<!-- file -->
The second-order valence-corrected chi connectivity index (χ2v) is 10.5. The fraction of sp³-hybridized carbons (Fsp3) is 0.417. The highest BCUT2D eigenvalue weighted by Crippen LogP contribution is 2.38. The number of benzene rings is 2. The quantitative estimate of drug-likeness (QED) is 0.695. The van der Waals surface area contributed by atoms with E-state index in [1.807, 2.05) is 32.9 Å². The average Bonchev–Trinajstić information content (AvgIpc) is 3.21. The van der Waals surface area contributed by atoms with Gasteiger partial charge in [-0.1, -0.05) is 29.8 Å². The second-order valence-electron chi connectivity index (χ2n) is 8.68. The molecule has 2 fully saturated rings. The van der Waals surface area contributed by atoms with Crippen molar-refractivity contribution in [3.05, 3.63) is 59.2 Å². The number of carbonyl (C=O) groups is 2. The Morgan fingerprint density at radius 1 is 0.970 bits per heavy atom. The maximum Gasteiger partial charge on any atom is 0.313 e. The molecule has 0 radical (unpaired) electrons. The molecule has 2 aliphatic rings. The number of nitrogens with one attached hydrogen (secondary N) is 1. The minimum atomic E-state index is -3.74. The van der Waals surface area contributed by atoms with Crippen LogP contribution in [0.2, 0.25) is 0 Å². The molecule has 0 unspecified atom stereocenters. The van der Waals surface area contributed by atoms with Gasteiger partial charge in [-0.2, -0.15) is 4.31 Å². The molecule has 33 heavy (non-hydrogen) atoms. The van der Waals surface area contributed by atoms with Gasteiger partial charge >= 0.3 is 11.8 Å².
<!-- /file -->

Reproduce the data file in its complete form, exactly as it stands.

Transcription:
The second-order valence-corrected chi connectivity index (χ2v) is 10.5. The fraction of sp³-hybridized carbons (Fsp3) is 0.417. The highest BCUT2D eigenvalue weighted by Crippen LogP contribution is 2.38. The number of benzene rings is 2. The quantitative estimate of drug-likeness (QED) is 0.695. The van der Waals surface area contributed by atoms with E-state index in [1.807, 2.05) is 32.9 Å². The average Bonchev–Trinajstić information content (AvgIpc) is 3.21. The van der Waals surface area contributed by atoms with Gasteiger partial charge in [-0.1, -0.05) is 29.8 Å². The second-order valence-electron chi connectivity index (χ2n) is 8.68. The molecule has 2 fully saturated rings. The van der Waals surface area contributed by atoms with Crippen molar-refractivity contribution in [3.05, 3.63) is 59.2 Å². The number of carbonyl (C=O) groups is 2. The Morgan fingerprint density at radius 1 is 0.970 bits per heavy atom. The maximum Gasteiger partial charge on any atom is 0.313 e. The molecule has 0 radical (unpaired) electrons. The molecule has 2 aliphatic rings. The number of nitrogens with one attached hydrogen (secondary N) is 1. The minimum atomic E-state index is -3.74. The van der Waals surface area contributed by atoms with Crippen LogP contribution in [0.2, 0.25) is 0 Å². The molecule has 0 unspecified atom stereocenters. The van der Waals surface area contributed by atoms with Gasteiger partial charge in [-0.2, -0.15) is 4.31 Å². The molecule has 33 heavy (non-hydrogen) atoms. The van der Waals surface area contributed by atoms with Gasteiger partial charge >= 0.3 is 11.8 Å².